In an era where medical management has improved dramatically and new technology in the form of carotid stents is available for poor operative candidates, it is reasonable to continually reevaluate the role of traditional open revascularization for both symptomatic and asymptomatic carotid disease. Indeed, the existence of CREST-2 (Carotid Revascularization and Medical Management for Asymptomatic Carotid Stenosis Trial) and other ongoing clinical trials substantiates this need. Nevertheless, selection criteria and cost limitations generally necessitate that traditionally designed trials have a less generalizable population and may not be suitable or powered for subgroup analysis. To this end, observational studies, such as the one performed by Cooper et al1 in this issue of JAMA Surgery, provide valuable insight into both specific patient populations and real-word effectiveness.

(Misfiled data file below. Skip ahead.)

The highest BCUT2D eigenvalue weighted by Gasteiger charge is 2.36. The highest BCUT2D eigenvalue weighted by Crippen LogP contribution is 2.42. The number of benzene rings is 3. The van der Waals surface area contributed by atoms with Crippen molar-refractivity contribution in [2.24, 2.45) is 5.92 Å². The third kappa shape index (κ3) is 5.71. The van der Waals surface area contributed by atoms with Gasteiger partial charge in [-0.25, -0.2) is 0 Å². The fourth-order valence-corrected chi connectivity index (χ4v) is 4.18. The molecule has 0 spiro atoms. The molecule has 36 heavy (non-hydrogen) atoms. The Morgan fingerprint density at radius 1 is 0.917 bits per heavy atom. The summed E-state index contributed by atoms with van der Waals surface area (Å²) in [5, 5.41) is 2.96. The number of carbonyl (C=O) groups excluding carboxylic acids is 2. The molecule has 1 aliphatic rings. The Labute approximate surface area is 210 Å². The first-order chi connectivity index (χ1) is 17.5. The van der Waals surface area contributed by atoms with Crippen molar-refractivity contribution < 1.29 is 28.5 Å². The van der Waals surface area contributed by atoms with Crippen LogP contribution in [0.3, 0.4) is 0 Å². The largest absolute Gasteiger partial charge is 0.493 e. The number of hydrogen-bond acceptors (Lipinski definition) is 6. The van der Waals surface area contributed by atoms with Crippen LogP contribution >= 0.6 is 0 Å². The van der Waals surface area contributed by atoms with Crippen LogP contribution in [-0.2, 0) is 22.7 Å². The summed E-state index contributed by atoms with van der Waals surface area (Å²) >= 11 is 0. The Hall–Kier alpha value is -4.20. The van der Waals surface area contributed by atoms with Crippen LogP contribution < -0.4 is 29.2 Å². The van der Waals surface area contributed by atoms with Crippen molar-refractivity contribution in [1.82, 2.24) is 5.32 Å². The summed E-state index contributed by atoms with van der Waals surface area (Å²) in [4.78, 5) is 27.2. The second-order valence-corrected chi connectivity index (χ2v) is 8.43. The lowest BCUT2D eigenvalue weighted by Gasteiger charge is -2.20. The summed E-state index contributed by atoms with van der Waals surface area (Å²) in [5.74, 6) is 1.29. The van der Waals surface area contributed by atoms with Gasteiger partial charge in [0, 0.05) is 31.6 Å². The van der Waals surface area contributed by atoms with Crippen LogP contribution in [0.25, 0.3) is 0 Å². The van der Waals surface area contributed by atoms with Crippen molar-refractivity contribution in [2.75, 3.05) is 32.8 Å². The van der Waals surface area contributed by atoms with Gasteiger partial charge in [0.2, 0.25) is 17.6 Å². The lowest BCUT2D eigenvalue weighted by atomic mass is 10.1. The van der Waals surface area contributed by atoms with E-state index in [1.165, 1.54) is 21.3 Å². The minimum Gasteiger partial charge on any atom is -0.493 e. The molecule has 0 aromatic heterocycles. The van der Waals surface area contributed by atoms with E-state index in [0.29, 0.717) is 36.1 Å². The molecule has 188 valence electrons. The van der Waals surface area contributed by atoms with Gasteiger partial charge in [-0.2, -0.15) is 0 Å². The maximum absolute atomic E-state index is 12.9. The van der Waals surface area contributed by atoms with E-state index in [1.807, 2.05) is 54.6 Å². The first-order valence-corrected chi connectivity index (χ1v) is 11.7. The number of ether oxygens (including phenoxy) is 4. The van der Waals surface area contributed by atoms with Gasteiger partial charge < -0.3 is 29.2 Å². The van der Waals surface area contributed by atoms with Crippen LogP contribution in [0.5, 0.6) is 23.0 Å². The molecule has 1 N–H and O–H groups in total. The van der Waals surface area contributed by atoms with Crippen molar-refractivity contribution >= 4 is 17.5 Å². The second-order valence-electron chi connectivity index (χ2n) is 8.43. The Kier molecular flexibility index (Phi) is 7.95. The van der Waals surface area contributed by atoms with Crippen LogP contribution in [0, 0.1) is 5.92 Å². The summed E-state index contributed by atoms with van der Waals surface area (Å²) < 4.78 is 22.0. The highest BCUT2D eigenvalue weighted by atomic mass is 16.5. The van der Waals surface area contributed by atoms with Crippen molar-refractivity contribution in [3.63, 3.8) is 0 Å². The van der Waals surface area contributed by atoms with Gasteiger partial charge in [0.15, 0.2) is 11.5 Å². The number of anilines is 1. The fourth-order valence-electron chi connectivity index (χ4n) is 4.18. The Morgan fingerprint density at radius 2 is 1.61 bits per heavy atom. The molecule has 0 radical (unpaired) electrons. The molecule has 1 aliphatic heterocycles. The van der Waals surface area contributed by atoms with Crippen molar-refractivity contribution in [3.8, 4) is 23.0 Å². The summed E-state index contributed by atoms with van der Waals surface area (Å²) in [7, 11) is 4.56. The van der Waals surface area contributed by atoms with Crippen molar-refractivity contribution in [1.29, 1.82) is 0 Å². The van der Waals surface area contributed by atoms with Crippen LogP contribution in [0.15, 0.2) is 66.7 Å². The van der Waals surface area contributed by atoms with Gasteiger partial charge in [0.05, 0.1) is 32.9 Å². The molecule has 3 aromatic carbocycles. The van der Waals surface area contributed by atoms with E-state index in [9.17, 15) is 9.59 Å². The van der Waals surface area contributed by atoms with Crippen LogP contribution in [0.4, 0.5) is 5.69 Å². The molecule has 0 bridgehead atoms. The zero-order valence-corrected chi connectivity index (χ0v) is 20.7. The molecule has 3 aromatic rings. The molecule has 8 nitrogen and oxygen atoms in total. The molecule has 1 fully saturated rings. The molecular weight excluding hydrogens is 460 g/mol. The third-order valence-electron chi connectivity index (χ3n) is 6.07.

Johnston LE, Upchurch GR. High-Risk Patients in the Evolving Landscape of Carotid Revascularization. JAMA Surg. 2016;151(10):952–953. doi:10.1001/jamasurg.2016.1505
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